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    Actually, I originally mounted it the other way because it looked like the right way. After 6 months, I noticed the arrows on the sidewall pointed the other way. So I remounted it about 3 weeks ago. Is it possible my tire was made wrong?? My arrows say to mount it this way. Every experience I have said it should be mounted the other way and I never looked at the arrows originally. I actually thought about making a thread asking this question; so I guess I will hijack this thread over this.

  60. #60
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    Quote Originally Posted by yourdaguy
    Actually, I originally mounted it the other way because it looked like the right way. After 6 months, I noticed the arrows on the sidewall pointed the other way. So I remounted it about 3 weeks ago. Is it possible my tire was made wrong?? My arrows say to mount it this way. Every experience I have said it should be mounted the other way and I never looked at the arrows originally. I actually thought about making a thread asking this question; so I guess I will hijack this thread over this.
    The arrows point in the direction the tire was intended to roll. It should roll much better in the other direction (intended direction). I doubt there is something wrong with the printing on the tire.

    I have accidentally mounted tires wrong even when I thought I checked first.

  61. #61
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    Here is the same tire and rim on my Jet before I painted the fork on the Sir and I ran it this way for over 6 months. Tomorrow I will take a picture of the sidewall and tread when it is light. The sidewall has the arrow stamped in it in the other direction, but under the printing for the tire. I was shocked when I noticed the arrow on the sidewall pointing in the other direction because the tread looked to me like it should be run the way I was running it. Like I said, I almost started a thread asking if this was the right way to run it.

    Carbon Fork Hype?-mtb-029.jpg

    Sorry for the hijack, but this has been bothering me for 3 weeks.

  62. #62
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    Carbon Fork Hype?-ww.jpg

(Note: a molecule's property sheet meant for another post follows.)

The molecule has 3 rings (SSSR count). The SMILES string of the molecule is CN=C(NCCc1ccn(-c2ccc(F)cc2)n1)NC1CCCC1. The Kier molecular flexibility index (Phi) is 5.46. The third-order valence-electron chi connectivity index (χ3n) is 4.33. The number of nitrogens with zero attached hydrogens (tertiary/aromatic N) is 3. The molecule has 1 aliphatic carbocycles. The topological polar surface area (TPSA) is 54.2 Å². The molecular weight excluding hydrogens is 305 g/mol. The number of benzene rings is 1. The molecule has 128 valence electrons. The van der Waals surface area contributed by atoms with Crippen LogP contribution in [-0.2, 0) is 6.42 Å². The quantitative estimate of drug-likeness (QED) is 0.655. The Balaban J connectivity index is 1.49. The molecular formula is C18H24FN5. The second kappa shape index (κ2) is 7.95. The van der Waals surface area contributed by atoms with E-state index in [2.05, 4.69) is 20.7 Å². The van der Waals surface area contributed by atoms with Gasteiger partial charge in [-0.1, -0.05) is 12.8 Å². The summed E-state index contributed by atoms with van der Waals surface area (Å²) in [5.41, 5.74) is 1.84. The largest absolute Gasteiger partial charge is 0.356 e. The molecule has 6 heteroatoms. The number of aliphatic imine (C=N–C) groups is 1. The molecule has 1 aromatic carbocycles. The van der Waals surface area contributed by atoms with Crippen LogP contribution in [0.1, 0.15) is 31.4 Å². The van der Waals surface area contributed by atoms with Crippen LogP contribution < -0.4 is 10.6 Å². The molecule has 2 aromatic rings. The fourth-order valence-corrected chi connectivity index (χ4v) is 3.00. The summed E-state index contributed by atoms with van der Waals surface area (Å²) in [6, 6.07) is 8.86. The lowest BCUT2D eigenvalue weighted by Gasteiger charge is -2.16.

The arrow points to the direction I originally mounted the tire. However, it says: " <- rotation rear optional" Since I am using it on the front it seemed to me like they intended it to run the other way on the front and maybe even the other way on the rear depending on your preference for traction or rolling resistance.

    So is my tire made wrong??

  63. #63
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    On directional tires I run the front with the tread pattern like it is on the Jet and reverse it for the rear. I would interpret the writing on the ww to be the intended direction for use on the rear tire but would reverse it when running it on the front.

    For example, I am running a nano on the rear and have it installed opposite of what the arrow states. That way the tread pattern forms more of a scooping profile.

  64. #64
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    Quote Originally Posted by yourdaguy

    So is my tire made wrong??
    No. The arrow is pointing the correct direction. The "[rear opptional]" means you can run it the other way on the rear for better traction if you want (or the way the arrow is pointing for better (less) rolling resistance.

    However, you may still have the tire mounted the wrong way if in your picture the disk is on the "up" side and not on the ground side...

  65. #65
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    But the rear optional direction is the direction I had it mounted on the jet which we all seem to agree is or should be the front direction. Look at the picture and imagine the tire rotating in the direction of the arrow. It would be rotating like it was on the Jet. So my tire was made wrong or WTB has a different design than we are familiar with.

    I am pretty sure my tire was made wrong so I turned it around this morning and went for a ride. I crashed at 7 miles (not a tire related crash) and separated my left shoulder so no more testing for a while.

  66. #66
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    I would run it the way you had it in the picture on the Jet (with the >>>> pointing in the direction the tire is rolling) and if on the rear in the opposite.

    Sorry this portion of the thread confused me so I am just posting my interpretation of it all.

    On topic, I have a Rock Solid on my bike now. It came with a cromo one that I put one ride in on and then swapped it for my Rock Shox psylo (way too heavy). I then ordered the Rock Solid and swapped that on. My opinion is that rigid is rigid but the Rock Solid takes some of the sting out but there is more chatter to it if you will compared to the steel fork. I would have bought a Niner fork if they made one for a 26"! Since we know that ain't gonna happen, I am considering a Trigon carbon for my next cheapie build (ebay carbon frame) over the winter. Thought about going the 29er route but it will cost me more money to build one up at this point and basically, I am broke like alot of you guys out there!

  67. #67
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    Quote Originally Posted by Maobike
    I was wondering if anyone has ridden the Dt Swiss xrr. I have a Pro carbon fork that a friend let me use on my Moots MootoX. I was wondering how the xrr rides with the carbon crown and steer.